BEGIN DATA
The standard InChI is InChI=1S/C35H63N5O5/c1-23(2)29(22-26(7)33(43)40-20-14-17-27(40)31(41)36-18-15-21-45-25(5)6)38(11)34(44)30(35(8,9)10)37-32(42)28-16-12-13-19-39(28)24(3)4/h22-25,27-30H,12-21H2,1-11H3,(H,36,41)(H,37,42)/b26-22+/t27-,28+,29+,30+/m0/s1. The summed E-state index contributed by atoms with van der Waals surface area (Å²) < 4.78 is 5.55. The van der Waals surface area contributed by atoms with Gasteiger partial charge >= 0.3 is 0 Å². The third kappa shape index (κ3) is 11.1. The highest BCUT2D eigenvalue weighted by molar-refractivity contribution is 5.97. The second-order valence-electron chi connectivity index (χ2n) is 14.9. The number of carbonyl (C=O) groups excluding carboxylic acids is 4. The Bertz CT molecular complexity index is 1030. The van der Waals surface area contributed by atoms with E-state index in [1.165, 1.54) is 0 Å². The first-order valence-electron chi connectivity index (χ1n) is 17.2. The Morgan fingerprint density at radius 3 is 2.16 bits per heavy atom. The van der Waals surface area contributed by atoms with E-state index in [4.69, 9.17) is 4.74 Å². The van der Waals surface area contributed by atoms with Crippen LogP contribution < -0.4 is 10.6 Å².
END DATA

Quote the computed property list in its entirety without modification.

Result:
The standard InChI is InChI=1S/C35H63N5O5/c1-23(2)29(22-26(7)33(43)40-20-14-17-27(40)31(41)36-18-15-21-45-25(5)6)38(11)34(44)30(35(8,9)10)37-32(42)28-16-12-13-19-39(28)24(3)4/h22-25,27-30H,12-21H2,1-11H3,(H,36,41)(H,37,42)/b26-22+/t27-,28+,29+,30+/m0/s1. The summed E-state index contributed by atoms with van der Waals surface area (Å²) < 4.78 is 5.55. The van der Waals surface area contributed by atoms with Gasteiger partial charge >= 0.3 is 0 Å². The third kappa shape index (κ3) is 11.1. The highest BCUT2D eigenvalue weighted by molar-refractivity contribution is 5.97. The second-order valence-electron chi connectivity index (χ2n) is 14.9. The number of carbonyl (C=O) groups excluding carboxylic acids is 4. The Bertz CT molecular complexity index is 1030. The van der Waals surface area contributed by atoms with E-state index in [1.165, 1.54) is 0 Å². The first-order valence-electron chi connectivity index (χ1n) is 17.2. The Morgan fingerprint density at radius 3 is 2.16 bits per heavy atom. The van der Waals surface area contributed by atoms with E-state index in [4.69, 9.17) is 4.74 Å². The van der Waals surface area contributed by atoms with Crippen LogP contribution < -0.4 is 10.6 Å².